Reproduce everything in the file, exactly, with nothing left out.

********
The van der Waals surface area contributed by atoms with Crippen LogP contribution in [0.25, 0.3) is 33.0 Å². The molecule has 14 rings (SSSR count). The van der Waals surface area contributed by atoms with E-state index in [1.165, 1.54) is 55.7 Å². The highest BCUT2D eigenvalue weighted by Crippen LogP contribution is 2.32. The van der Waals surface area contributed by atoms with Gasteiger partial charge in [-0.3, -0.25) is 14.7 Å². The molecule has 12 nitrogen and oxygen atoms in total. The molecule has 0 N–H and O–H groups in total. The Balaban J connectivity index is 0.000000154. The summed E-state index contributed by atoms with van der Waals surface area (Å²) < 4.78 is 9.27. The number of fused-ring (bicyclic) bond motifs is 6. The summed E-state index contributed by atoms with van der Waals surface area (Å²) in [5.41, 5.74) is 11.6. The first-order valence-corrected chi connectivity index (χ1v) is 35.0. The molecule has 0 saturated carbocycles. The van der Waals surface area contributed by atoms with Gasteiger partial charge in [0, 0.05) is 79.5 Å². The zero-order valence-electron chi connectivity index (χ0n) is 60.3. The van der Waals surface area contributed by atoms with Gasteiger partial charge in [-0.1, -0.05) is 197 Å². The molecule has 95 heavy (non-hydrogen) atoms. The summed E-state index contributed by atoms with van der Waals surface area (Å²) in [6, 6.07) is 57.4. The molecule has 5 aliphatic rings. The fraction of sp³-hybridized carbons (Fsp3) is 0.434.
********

The van der Waals surface area contributed by atoms with Crippen LogP contribution in [0.25, 0.3) is 33.0 Å². The molecule has 14 rings (SSSR count). The van der Waals surface area contributed by atoms with E-state index in [1.165, 1.54) is 55.7 Å². The highest BCUT2D eigenvalue weighted by Crippen LogP contribution is 2.32. The van der Waals surface area contributed by atoms with Gasteiger partial charge in [-0.3, -0.25) is 14.7 Å². The molecule has 12 nitrogen and oxygen atoms in total. The molecule has 0 N–H and O–H groups in total. The Balaban J connectivity index is 0.000000154. The summed E-state index contributed by atoms with van der Waals surface area (Å²) < 4.78 is 9.27. The number of fused-ring (bicyclic) bond motifs is 6. The summed E-state index contributed by atoms with van der Waals surface area (Å²) in [5.41, 5.74) is 11.6. The first-order valence-corrected chi connectivity index (χ1v) is 35.0. The molecule has 0 saturated carbocycles. The van der Waals surface area contributed by atoms with Gasteiger partial charge in [0, 0.05) is 79.5 Å². The zero-order valence-electron chi connectivity index (χ0n) is 60.3. The van der Waals surface area contributed by atoms with Gasteiger partial charge in [-0.1, -0.05) is 197 Å². The molecule has 95 heavy (non-hydrogen) atoms. The summed E-state index contributed by atoms with van der Waals surface area (Å²) in [6, 6.07) is 57.4. The molecule has 5 aliphatic rings. The fraction of sp³-hybridized carbons (Fsp3) is 0.434.